Abstract: American Bankruptcy Institute Law Review 17 Am. Bankr. Inst. L. Rev., No. 1, Spring, 2009. Boston College Law Review 50 B.C. L. Rev., No. 3, May, 2009. Boston University Public Interest Law Journal 18 B.U. Pub. Int. L.J., No. 2, Spring, 2009. Cardozo Journal of Conflict Resolution 10 Cardozo J. Conflict Resol., No. 2, Spring, 2009. Cardozo Public Law, Policy, & Ethics Journal 7 Cardozo Pub. L. Pol’y & Ethics J., No. 3, Summer, 2009. Chicago Journal of International Law 10 Chi. J. Int’l L., No. 1, Summer, 2009. Colorado Journal of International Environmental Law and Policy 20 Colo. J. Int’l Envtl. L. & Pol’y, No. 2, Winter, 2009. Columbia Journal of Law & the Arts 32 Colum. J.L. & Arts, No. 3, Spring, 2009. Connecticut Public Interest Law Journal 8 Conn. Pub. Int. L.J., No. 2, Spring-Summer, 2009. Cornell Journal of Law and Public Policy 18 Cornell J.L. & Pub. Pol’y, No. 1, Fall, 2008. Cornell Law Review 94 Cornell L. Rev., No. 5, July, 2009. Creighton Law Review 42 Creighton L. Rev., No. 3, April, 2009. Criminal Law Forum 20 Crim. L. Forum, Nos. 2-3, Pp. 173-394, 2009. Delaware Journal of Corporate Law 34 Del. J. Corp. L., No. 2, Pp. 433-754, 2009. Environmental Law Reporter News & Analysis 39 Envtl. L. Rep. News & Analysis, No. 7, July, 2009. European Journal of International Law 20 Eur. J. Int’l L., No. 2, April, 2009. Family Law Quarterly 43 Fam. L.Q., No. 1, Spring, 2009. Georgetown Journal of International Law 40 Geo. J. Int’l L., No. 3, Spring, 2009. Georgetown Journal of Legal Ethics 22 Geo. J. Legal Ethics, No. 2, Spring, 2009. Golden Gate University Law Review 39 Golden Gate U. L. Rev., No. 2, Winter, 2009. Harvard Environmental Law Review 33 Harv. Envtl. L. Rev., No. 2, Pp. 297-608, 2009. International Review of Law and Economics 29 Int’l Rev. L. & Econ., No. 1, March, 2009. Journal of Environmental Law and Litigation 24 J. Envtl. L. & Litig., No. 1, Pp. 1-201, 2009. Journal of Legislation 34 J. Legis., No. 1, Pp. 1-98, 2008. Journal of Technology Law & Policy 14 J. Tech. L. & Pol’y, No. 1, June, 2009. Labor Lawyer 24 Lab. Law., No. 3, Winter/Spring, 2009. Michigan Journal of International Law 30 Mich. J. Int’l L., No. 3, Spring, 2009. New Criminal Law Review 12 New Crim. L. Rev., No. 2, Spring, 2009. Northern Kentucky Law Review 36 N. Ky. L. Rev., No. 4, Pp. 445-654, 2009. Ohio Northern University Law Review 35 Ohio N.U. L. Rev., No. 2, Pp. 445-886, 2009. Pace Law Review 29 Pace L. Rev., No. 3, Spring, 2009. Quinnipiac Health Law Journal 12 Quinnipiac Health L.J., No. 2, Pp. 209-332, 2008-2009. Real Property, Trust and Estate Law Journal 44 Real Prop. Tr. & Est. L.J., No. 1, Spring, 2009. Rutgers Race and the Law Review 10 Rutgers Race & L. Rev., No. 2, Pp. 441-629, 2009. San Diego Law Review 46 San Diego L. Rev., No. 2, Spring, 2009. Seton Hall Law Review 39 Seton Hall L. Rev., No. 3, Pp. 725-1102, 2009. Southern California Interdisciplinary Law Journal 18 S. Cal. Interdisc. L.J., No. 3, Spring, 2009. Stanford Environmental Law Journal 28 Stan. Envtl. L.J., No. 3, July, 2009. Tulsa Law Review 44 Tulsa L. Rev., No. 2, Winter, 2008. UMKC Law Review 77 UMKC L. Rev., No. 4, Summer, 2009. Washburn Law Journal 48 Washburn L.J., No. 3, Spring, 2009. Washington University Global Studies Law Review 8 Wash. U. Global Stud. L. Rev., No. 3, Pp.451-617, 2009. Washington University Journal of Law & Policy 29 Wash. U. J.L. & Pol’y, Pp. 1-401, 2009. Washington University Law Review 86 Wash. U. L. Rev., No. 6, Pp. 1273-1521, 2009. William Mitchell Law Review 35 Wm. Mitchell L. Rev., No. 4, Pp. 1235-1609, 2009. Yale Journal of International Law 34 Yale J. Int’l L., No. 2, Summer, 2009. Yale Journal on Regulation 26 Yale J. on Reg., No. 2, Summer, 2009.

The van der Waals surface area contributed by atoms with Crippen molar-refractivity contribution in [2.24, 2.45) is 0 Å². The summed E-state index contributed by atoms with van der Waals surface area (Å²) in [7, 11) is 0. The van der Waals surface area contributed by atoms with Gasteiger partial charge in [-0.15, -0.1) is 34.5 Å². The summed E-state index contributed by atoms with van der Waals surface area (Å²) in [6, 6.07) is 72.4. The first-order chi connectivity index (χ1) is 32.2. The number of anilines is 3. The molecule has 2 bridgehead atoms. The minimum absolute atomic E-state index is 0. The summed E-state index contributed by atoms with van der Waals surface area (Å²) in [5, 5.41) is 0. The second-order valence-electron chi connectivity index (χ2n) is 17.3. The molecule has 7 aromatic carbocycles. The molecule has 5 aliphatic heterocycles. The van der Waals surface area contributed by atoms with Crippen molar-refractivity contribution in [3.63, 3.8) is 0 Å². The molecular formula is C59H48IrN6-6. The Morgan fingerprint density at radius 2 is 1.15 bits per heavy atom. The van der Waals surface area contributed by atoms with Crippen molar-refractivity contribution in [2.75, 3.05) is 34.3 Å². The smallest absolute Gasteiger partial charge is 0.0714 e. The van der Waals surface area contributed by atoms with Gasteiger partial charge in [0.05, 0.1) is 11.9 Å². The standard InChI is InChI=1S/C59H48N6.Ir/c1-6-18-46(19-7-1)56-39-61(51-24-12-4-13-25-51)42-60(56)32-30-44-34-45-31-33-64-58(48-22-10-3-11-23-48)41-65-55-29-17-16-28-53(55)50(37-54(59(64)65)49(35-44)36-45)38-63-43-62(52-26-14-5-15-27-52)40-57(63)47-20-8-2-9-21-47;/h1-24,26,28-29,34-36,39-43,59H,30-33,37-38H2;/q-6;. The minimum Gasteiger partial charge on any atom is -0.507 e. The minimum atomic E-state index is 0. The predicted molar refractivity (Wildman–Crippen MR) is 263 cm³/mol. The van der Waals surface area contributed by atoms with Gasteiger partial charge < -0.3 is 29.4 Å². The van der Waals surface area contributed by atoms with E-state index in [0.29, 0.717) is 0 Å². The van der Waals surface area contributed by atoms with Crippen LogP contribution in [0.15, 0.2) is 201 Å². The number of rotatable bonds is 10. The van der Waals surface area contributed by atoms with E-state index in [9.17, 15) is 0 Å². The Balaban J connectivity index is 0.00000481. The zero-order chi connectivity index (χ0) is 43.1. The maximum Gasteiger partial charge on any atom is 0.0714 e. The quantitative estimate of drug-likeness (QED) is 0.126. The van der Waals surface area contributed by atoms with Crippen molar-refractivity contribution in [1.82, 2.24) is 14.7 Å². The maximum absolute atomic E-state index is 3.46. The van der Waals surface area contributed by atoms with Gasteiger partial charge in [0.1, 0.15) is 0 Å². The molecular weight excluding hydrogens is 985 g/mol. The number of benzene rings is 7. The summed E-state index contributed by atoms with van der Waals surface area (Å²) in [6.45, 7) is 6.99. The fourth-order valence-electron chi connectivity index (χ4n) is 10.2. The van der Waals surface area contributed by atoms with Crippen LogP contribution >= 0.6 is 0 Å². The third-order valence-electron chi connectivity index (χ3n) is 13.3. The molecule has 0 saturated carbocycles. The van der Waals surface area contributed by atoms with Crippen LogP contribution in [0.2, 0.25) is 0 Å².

1,336 citations

Journal ArticleDOI